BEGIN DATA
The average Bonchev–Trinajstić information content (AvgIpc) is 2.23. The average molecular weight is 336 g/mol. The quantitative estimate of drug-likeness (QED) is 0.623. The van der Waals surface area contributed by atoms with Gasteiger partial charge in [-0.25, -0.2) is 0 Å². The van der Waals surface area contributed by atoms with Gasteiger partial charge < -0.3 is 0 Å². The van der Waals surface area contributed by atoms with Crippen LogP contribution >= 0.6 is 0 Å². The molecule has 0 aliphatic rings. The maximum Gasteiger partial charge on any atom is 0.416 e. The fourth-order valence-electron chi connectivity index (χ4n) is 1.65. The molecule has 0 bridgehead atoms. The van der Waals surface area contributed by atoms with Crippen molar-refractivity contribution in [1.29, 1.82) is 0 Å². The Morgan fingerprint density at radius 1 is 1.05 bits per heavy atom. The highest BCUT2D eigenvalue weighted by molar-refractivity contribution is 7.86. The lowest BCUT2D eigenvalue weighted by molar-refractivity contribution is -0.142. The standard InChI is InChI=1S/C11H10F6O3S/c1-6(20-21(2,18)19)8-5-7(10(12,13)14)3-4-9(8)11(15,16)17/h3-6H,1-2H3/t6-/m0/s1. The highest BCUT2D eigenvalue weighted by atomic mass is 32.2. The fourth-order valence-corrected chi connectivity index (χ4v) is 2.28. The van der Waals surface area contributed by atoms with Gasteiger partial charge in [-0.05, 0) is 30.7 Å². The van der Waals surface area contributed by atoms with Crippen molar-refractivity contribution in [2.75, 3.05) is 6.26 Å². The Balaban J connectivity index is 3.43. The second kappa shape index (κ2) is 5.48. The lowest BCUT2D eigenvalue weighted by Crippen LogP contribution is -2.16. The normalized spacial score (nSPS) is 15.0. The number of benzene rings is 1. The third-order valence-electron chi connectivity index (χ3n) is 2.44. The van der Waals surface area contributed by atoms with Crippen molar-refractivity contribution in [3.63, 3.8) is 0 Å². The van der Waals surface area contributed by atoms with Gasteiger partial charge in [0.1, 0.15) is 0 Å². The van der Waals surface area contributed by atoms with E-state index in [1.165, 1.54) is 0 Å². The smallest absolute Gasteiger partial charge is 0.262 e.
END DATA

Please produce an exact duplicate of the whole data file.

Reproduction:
The average Bonchev–Trinajstić information content (AvgIpc) is 2.23. The average molecular weight is 336 g/mol. The quantitative estimate of drug-likeness (QED) is 0.623. The van der Waals surface area contributed by atoms with Gasteiger partial charge in [-0.25, -0.2) is 0 Å². The van der Waals surface area contributed by atoms with Gasteiger partial charge < -0.3 is 0 Å². The van der Waals surface area contributed by atoms with Crippen LogP contribution >= 0.6 is 0 Å². The molecule has 0 aliphatic rings. The maximum Gasteiger partial charge on any atom is 0.416 e. The fourth-order valence-electron chi connectivity index (χ4n) is 1.65. The molecule has 0 bridgehead atoms. The van der Waals surface area contributed by atoms with Crippen molar-refractivity contribution in [1.29, 1.82) is 0 Å². The Morgan fingerprint density at radius 1 is 1.05 bits per heavy atom. The highest BCUT2D eigenvalue weighted by molar-refractivity contribution is 7.86. The lowest BCUT2D eigenvalue weighted by molar-refractivity contribution is -0.142. The standard InChI is InChI=1S/C11H10F6O3S/c1-6(20-21(2,18)19)8-5-7(10(12,13)14)3-4-9(8)11(15,16)17/h3-6H,1-2H3/t6-/m0/s1. The highest BCUT2D eigenvalue weighted by atomic mass is 32.2. The fourth-order valence-corrected chi connectivity index (χ4v) is 2.28. The van der Waals surface area contributed by atoms with Gasteiger partial charge in [-0.05, 0) is 30.7 Å². The van der Waals surface area contributed by atoms with Crippen molar-refractivity contribution in [2.75, 3.05) is 6.26 Å². The Balaban J connectivity index is 3.43. The second kappa shape index (κ2) is 5.48. The lowest BCUT2D eigenvalue weighted by Crippen LogP contribution is -2.16. The normalized spacial score (nSPS) is 15.0. The number of benzene rings is 1. The third-order valence-electron chi connectivity index (χ3n) is 2.44. The van der Waals surface area contributed by atoms with Crippen molar-refractivity contribution in [3.63, 3.8) is 0 Å². The van der Waals surface area contributed by atoms with Gasteiger partial charge in [0.1, 0.15) is 0 Å². The van der Waals surface area contributed by atoms with E-state index in [1.165, 1.54) is 0 Å². The smallest absolute Gasteiger partial charge is 0.262 e.